When Rita Apaloo moved to the US, she began to feel the stresses that are experienced by most immigrants. As she interacted with fellow African women, she realized that her experiences were not in isolation. Thus the birth of African Women Connect (AWC), in 2004. In the beginning Apaloo held informal meetings at her house where she connected with other African women.
According to Apaloo AWC aims to create a network to empower women of African descent, linking them to valuable resources and promoting partnerships that strengthen individual and common success.
While the needs for African immigrant women are not peculiar to the African woman, AWC hopes to fill the void created when individuals who have left their communal society in Africa. AWC hopes to tell the African story from the African perception since the world’s view of Africa is warped in war and strife.
According to AWC Chair Apaloo, "AWC’s role is to provide opportunities to connect African women to find their collective voice and build a stronger community. The opportunities include organized events, collaborations with organizations in the community and the use of our online presence to publish stories and information important to African women."
At a dinner in Minneapolis, at the end of January, a group of women gathered to discuss ways in which they could connect with the African community. AWC invited Jamie Morrow, the Vice President of United Way’s Community Emergency Assistance Program (CEAP). According to Morrow, there is a continual need for emergency assistance to the public. Many individuals have to make tough survival choices: between spending their limited income on food, paying rent, medical and children needs.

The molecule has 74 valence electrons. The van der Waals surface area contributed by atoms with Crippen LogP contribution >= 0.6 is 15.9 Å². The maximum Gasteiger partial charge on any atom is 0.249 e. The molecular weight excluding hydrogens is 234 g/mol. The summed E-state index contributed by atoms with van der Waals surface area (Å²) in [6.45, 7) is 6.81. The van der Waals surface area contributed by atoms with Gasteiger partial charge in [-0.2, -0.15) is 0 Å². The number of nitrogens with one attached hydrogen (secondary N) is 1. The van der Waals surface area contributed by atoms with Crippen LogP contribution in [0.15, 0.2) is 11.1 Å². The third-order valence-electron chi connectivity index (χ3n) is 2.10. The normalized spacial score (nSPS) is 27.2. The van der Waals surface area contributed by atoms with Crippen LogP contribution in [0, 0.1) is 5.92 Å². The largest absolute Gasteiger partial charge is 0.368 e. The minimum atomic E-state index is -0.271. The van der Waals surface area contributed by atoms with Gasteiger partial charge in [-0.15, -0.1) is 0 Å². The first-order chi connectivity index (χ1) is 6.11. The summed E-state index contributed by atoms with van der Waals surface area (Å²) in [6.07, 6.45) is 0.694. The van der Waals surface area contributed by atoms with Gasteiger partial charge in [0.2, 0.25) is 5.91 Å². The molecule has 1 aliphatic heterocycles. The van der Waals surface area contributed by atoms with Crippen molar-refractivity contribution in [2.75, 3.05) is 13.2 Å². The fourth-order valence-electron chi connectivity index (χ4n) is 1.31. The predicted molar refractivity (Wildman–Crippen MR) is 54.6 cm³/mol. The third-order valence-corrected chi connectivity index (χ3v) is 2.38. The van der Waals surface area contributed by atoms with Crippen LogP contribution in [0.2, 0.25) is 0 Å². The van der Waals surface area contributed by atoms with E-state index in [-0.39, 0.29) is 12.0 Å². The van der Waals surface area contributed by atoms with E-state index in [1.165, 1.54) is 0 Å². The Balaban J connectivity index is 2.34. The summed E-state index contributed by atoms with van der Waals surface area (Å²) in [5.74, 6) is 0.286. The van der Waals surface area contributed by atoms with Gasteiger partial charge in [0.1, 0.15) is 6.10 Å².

CEAP tries to fill this gap by providing meals and clothes to the families in the need. With the increase in New Americans in Minnesota, CEAP’s food shelves have new requests– to provide ethnic foods. One of the biggest barriers, as indicated by Morrow, is storage for fresh foods such as vegetables as this is the biggest request by African immigrants. Since, it is not practical to store these, what with limited space, Morrow encouraged AWC members to donate tinned/packaged ethnic foods to meet this need.
Apaloo promised to organize an ethnic food drive every year. Alice Tindi, a social worker at the Center for Victims of Torture, urged CEAP to continue working on policies to ensure that individuals of little or no income would receive loans given by (CEAP) services.
Wokie Freeman, one of the founding members of AWC, asked the members of the AWC to reach beyond their country boundaries and work together in finding solutions to the problems that face African immigrant women. Another AWC member, Wokie Johnson, who has also been profiled on AWC’s website testifies about the satisfaction her work as her nurse in the community. She says, "Many African patients regard me as a force on their side– that I would better understand their situation and trust that I would help them navigate the system."
Apaloo, in her address to the about 50 women that attended the dinner gave a heartwarming narration about brides in India whose husbands, who lived in the Diaspora, were taking advantage of them. However, each of these women thought their story was unique until one of them made her story public.
Apaloo demonstrated the need for women to unite so that they could have a stronger voice.
For more information on CEAP, please visit their website at http://ceap.org
To subscribe to AWC, and to read more about their services, please visit www.africanwomenconnect.com